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LECOM Students Raise Money to Help Young Girl With Rare Heart Condition

(Back Row): Angelika Frank, Rachel Lipner, Jackie Olsen, Jacqueline Dufon, Katelin Haley, Dr. Theodore Makoske (LECOM Assistant Professor), Kenneth Heidle, Paul Renz (Front Row): Krista Kerch, Lindsay Henderson, Leah Campbell, Jantira Thomas, KayLeigh Faulkner, Erin Brennan, Lydia Travnik, Alisia Johnson (KayLeigh’s mother), Andrew Rettew
(Back Row): Angelika Frank, Rachel Lipner, Jackie Olsen, Jacqueline Dufon, Katelin Haley, Dr. Theodore Makoske (LECOM Assistant Professor), Kenneth Heidle, Paul Renz (Front Row): Krista Kerch, Lindsay Henderson, Leah Campbell, Jantira Thomas, KayLeigh Faulkner, Erin Brennan, Lydia Travnik, Alisia Johnson (KayLeigh’s mother), Andrew Rettew

Erie, PA – Students from the Lake Erie College of Osteopathic Medicine (LECOM) recently presented a check for $1,020 to the family of an 11-year-old Erie girl who suffers from a rare heart disease.  KayLeigh Faulkner has Long QT Sydrome, an inherited cardiac condition that causes abnormal heart rhythms which can lead to sudden death.  Faulkner’s family will use LECOM’s donation to purchase an automated external defibrillator (AED) that KayLeigh can use at home and while traveling.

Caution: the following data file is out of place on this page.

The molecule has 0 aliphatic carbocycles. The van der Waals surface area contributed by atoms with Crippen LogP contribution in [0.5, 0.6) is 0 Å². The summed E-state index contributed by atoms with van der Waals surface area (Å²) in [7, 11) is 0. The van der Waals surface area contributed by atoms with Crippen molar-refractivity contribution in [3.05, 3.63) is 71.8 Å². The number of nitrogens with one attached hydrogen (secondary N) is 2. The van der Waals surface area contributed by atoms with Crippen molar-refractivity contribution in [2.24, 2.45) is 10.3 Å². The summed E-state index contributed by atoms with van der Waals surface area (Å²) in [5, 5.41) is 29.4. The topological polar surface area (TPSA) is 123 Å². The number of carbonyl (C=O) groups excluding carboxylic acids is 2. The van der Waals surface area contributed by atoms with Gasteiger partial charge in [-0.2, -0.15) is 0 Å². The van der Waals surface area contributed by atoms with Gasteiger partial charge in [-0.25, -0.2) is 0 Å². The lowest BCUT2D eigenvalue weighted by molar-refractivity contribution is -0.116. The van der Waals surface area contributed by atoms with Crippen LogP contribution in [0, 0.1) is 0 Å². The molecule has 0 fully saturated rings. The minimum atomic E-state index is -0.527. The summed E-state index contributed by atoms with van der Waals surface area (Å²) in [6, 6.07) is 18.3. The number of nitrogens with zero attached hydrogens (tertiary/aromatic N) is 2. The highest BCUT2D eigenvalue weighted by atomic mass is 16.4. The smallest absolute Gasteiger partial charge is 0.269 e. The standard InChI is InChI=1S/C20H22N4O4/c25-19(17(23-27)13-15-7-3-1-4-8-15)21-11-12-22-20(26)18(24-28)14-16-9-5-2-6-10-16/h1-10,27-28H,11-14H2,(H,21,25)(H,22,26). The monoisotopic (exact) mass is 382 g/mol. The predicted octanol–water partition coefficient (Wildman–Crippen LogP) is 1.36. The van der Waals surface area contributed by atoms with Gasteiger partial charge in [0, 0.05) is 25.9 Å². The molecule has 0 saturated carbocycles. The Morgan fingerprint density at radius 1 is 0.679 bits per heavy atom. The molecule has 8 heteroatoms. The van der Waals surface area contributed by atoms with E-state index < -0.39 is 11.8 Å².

KayLeigh Faulkner is the granddaughter of Lee Faulkner, a local contractor who provided oversight during the construction of the LECOM John M. & Silvia Ferretti Medical Fitness and Wellness Center.  During one of Lee’s weekly meetings with the Provost, Silvia M. Ferretti, DO, he shared the story of his granddaughter, recently diagnosed with Long QT Syndrome and her need for an automated external defibrillator (AED).

In response to the identified need, students from the Lake Erie College of Osteopathic Medicine made it their mission to help KayLeigh and her family.  More than 40 medical students from three clubs, including LECOM’s Undergraduate American Academy of Osteopathy (UAAO), the American College of Osteopathic Family Physicians (ACOFP) and Pediatric Club joined forces to raise the money by selling osteopathic manipulation tables to fellow students.

Jantira Thomas, a second-year medical student and president of the Undergraduate American Academy of Osteopathy chapter, presented the check to KayLeigh and her family.  Thomas said doing the fundraiser was a “heartwarming” experience and encouraged the students to learn about Long QT Syndrome and helped in their understanding of the cardiovascular system.

Alisia Johnson said her daughter KayLeigh is a competitive cheerleader.  Having the AED with her at all times will allow her to continue doing the activity she loves.  The defibrillator is portable, so KayLeigh can take it with her while traveling to cheerleading competitions and sporting events.

“It’s such a relief to my family to know that we have this safeguard for KayLeigh,” said Alisia Johnson.  “It’s there and hopefully we’ll never use it, but if we need it – time is life when it comes to the heart – so this gives us real peace of mind.”

One comment

  1. I think is great what they did for that little girl I to have long qt syndrome and have an implanted defibulator and love the fact that more and more people want to learn about this disease

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